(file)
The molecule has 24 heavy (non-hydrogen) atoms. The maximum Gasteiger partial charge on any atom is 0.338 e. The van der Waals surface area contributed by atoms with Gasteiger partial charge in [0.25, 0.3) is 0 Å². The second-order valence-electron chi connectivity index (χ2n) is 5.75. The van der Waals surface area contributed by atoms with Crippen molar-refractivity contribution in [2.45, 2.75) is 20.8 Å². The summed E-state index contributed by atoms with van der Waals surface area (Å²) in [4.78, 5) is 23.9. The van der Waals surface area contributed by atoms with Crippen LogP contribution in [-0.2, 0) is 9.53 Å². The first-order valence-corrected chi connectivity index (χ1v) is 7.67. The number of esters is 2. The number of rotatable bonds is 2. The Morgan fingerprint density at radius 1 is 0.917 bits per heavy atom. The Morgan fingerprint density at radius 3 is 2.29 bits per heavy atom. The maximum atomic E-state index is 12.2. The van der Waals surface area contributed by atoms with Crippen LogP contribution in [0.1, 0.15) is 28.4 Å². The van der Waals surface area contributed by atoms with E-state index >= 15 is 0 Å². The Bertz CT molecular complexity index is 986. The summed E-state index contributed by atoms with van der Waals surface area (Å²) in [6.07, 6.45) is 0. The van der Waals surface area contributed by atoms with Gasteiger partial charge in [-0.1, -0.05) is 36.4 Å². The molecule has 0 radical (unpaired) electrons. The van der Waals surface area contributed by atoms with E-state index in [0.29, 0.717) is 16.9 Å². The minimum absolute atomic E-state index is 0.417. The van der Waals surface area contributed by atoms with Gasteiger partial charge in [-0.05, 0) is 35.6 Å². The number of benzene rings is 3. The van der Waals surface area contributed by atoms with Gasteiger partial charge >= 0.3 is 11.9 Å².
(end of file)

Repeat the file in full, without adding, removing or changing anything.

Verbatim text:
The molecule has 24 heavy (non-hydrogen) atoms. The maximum Gasteiger partial charge on any atom is 0.338 e. The van der Waals surface area contributed by atoms with Gasteiger partial charge in [0.25, 0.3) is 0 Å². The second-order valence-electron chi connectivity index (χ2n) is 5.75. The van der Waals surface area contributed by atoms with Crippen molar-refractivity contribution in [2.45, 2.75) is 20.8 Å². The summed E-state index contributed by atoms with van der Waals surface area (Å²) in [4.78, 5) is 23.9. The van der Waals surface area contributed by atoms with Crippen LogP contribution in [-0.2, 0) is 9.53 Å². The first-order valence-corrected chi connectivity index (χ1v) is 7.67. The number of esters is 2. The number of rotatable bonds is 2. The Morgan fingerprint density at radius 1 is 0.917 bits per heavy atom. The Morgan fingerprint density at radius 3 is 2.29 bits per heavy atom. The maximum atomic E-state index is 12.2. The van der Waals surface area contributed by atoms with Crippen LogP contribution in [0.1, 0.15) is 28.4 Å². The van der Waals surface area contributed by atoms with E-state index >= 15 is 0 Å². The Bertz CT molecular complexity index is 986. The summed E-state index contributed by atoms with van der Waals surface area (Å²) in [6.07, 6.45) is 0. The van der Waals surface area contributed by atoms with Gasteiger partial charge in [-0.1, -0.05) is 36.4 Å². The molecule has 0 radical (unpaired) electrons. The van der Waals surface area contributed by atoms with E-state index in [0.29, 0.717) is 16.9 Å². The minimum absolute atomic E-state index is 0.417. The van der Waals surface area contributed by atoms with Gasteiger partial charge in [-0.05, 0) is 35.6 Å². The number of benzene rings is 3. The van der Waals surface area contributed by atoms with Gasteiger partial charge >= 0.3 is 11.9 Å².